On average, the human head weighs 10-12lbs. With your neck upright (Hansraj 2014 study) the effects of various tilts will transfer different weight to the joints, tendons, ligaments, and muscles in the neck.
As the head tilts forward to view a screen, the perceived weight of the head is increased. This applies more tension and pressure on the structures of the neck, shoulder, and mid back. The increase of weight can lead to pain or discomfort, as well as a potential decrease in respiratory function. If these postures are maintained on a regular basis for several hours, they can lead to an overuse injury.
Symptoms of text neck
- Aching, tightness, or sharp pain in the neck, upper back, or shoulder
- Muscle spasms in the neck, upper back, or shoulders
- These pain and muscle spasms often get worse throughout the day
- Headaches on their own, or accompanied by neck aching or tightness
- Forward head posture
- In more severe cases, shooting or radiating pain can be felt down the arms
Treatment of Text Neck
If you are experiencing any of the above symptoms you should have yourself assessed by a spinal care professional. Text neck can be treated and prevented with care from a licensed chiropractor or physiotherapist. Treatment will aim to help reduce tension and stiffness in the neck and upper back area. Treatment can decrease the pain being felt, and help make changes to prevent further pain and suffering.
Effective treatment for Text Neck can include:
- Joint mobilizations
- Soft tissue therapy
- Chiropractic manipulation
- Postural education
- Exercise and stretching prescription
- Postural assistance devices or taping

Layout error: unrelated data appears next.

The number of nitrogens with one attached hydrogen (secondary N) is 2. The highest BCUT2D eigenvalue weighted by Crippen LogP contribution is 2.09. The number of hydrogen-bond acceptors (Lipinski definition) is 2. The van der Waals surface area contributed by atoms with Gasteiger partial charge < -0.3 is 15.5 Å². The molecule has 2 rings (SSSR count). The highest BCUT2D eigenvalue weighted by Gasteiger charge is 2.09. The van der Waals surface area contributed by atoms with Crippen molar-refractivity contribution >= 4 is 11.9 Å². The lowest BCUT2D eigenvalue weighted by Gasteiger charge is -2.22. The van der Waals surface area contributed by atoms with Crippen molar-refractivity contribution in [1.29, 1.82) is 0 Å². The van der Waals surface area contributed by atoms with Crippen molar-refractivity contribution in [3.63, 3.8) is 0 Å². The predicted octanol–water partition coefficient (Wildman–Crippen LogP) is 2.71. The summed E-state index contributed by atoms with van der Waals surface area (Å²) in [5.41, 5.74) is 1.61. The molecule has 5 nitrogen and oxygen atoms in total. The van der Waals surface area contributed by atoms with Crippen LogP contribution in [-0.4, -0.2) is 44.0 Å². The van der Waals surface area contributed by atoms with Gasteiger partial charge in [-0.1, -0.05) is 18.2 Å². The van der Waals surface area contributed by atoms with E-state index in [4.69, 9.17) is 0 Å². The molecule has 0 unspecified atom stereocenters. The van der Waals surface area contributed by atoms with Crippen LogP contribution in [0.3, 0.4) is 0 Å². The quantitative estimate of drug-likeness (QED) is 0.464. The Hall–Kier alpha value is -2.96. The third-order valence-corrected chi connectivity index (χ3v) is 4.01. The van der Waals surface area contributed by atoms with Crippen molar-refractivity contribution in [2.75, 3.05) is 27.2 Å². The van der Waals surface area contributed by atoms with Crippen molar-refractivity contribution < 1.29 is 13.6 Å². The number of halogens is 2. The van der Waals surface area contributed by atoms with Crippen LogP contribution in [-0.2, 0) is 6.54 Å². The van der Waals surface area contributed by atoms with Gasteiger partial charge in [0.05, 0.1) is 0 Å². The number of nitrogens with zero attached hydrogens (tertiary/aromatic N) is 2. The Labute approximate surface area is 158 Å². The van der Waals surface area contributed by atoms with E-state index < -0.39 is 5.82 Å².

- And others…
How do you prevent Text Neck?
If you do not currently have neck pain or discomfort, the three steps below can help you prevent or decrease your chances of developing Text Neck:
- Chin tucks: when you look down constantly at a screen the emphasis shifts away from these muscles which should be working, and gets put on other muscles that are not meant to hold up the weight of the head. This exercise aims to help correct the postures contributing to text neck. For video instructions please click here.
- Bring the device up: instead of holding the device low so that you have to look down at it, bring the device to eye level and hold it out in front of you. This will help you to maintain a more neutral neck, and therefore decrease the load on your neck.
- Put the phone down: the most important things you can do is to take breaks from electronic devices throughout the day
- Jung, S. I., Lee, N. K., Kang, K. W., Kim, K., & Do, Y. L. (2016). The effect of smartphone usage time on posture and respiratory function. Journal of physical therapy science, 28(1), 186-189.
- Hansraj, K. K. (2014). Assessment of stresses in the cervical spine caused by posture and position of the head. Surg Technol Int, 25(25), 277-9
- Berolo, S., Wells, R. P., & Amick, B. C. (2011). Musculoskeletal symptoms among mobile hand-held device users and their relationship to device use: a preliminary study in a Canadian university population. Applied Ergonomics, 42(2), 371-378.